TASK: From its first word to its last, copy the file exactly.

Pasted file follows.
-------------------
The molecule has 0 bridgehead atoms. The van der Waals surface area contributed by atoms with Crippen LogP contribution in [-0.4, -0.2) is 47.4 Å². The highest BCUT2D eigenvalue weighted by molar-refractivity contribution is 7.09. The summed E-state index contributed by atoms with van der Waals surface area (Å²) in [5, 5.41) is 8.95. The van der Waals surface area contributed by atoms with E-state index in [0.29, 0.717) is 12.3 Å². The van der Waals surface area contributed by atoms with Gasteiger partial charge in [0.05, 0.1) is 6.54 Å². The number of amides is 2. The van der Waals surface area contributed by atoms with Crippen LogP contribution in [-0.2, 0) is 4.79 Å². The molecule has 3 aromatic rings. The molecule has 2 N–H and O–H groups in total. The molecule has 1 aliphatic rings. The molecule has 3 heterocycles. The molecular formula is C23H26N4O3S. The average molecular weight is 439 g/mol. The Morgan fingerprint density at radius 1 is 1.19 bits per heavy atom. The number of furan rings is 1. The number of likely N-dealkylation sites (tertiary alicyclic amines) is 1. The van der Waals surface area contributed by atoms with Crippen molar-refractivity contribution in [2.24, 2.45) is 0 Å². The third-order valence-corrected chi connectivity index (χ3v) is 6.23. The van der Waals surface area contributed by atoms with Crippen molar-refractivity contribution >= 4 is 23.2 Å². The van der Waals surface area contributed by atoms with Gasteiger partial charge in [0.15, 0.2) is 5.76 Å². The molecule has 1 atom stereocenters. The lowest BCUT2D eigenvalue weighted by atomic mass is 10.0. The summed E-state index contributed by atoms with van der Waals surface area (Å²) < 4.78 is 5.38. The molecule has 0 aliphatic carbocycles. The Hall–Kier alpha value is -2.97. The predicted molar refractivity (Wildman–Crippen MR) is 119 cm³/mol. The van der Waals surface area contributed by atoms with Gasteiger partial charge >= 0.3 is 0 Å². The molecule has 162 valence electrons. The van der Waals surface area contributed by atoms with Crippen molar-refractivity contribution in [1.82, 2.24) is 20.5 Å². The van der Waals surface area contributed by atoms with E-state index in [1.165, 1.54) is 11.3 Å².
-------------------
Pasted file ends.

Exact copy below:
The molecule has 0 bridgehead atoms. The van der Waals surface area contributed by atoms with Crippen LogP contribution in [-0.4, -0.2) is 47.4 Å². The highest BCUT2D eigenvalue weighted by molar-refractivity contribution is 7.09. The summed E-state index contributed by atoms with van der Waals surface area (Å²) in [5, 5.41) is 8.95. The van der Waals surface area contributed by atoms with E-state index in [0.29, 0.717) is 12.3 Å². The van der Waals surface area contributed by atoms with Gasteiger partial charge in [0.05, 0.1) is 6.54 Å². The number of amides is 2. The van der Waals surface area contributed by atoms with Crippen LogP contribution in [-0.2, 0) is 4.79 Å². The molecule has 3 aromatic rings. The molecule has 2 N–H and O–H groups in total. The molecule has 1 aliphatic rings. The molecule has 3 heterocycles. The molecular formula is C23H26N4O3S. The average molecular weight is 439 g/mol. The Morgan fingerprint density at radius 1 is 1.19 bits per heavy atom. The number of furan rings is 1. The number of likely N-dealkylation sites (tertiary alicyclic amines) is 1. The van der Waals surface area contributed by atoms with Crippen molar-refractivity contribution in [2.24, 2.45) is 0 Å². The third-order valence-corrected chi connectivity index (χ3v) is 6.23. The van der Waals surface area contributed by atoms with Crippen molar-refractivity contribution >= 4 is 23.2 Å². The van der Waals surface area contributed by atoms with Gasteiger partial charge in [0.15, 0.2) is 5.76 Å². The molecule has 1 atom stereocenters. The lowest BCUT2D eigenvalue weighted by atomic mass is 10.0. The summed E-state index contributed by atoms with van der Waals surface area (Å²) < 4.78 is 5.38. The molecule has 0 aliphatic carbocycles. The Hall–Kier alpha value is -2.97. The predicted molar refractivity (Wildman–Crippen MR) is 119 cm³/mol. The van der Waals surface area contributed by atoms with Gasteiger partial charge >= 0.3 is 0 Å². The molecule has 162 valence electrons. The van der Waals surface area contributed by atoms with Crippen molar-refractivity contribution in [1.82, 2.24) is 20.5 Å². The van der Waals surface area contributed by atoms with E-state index in [1.165, 1.54) is 11.3 Å².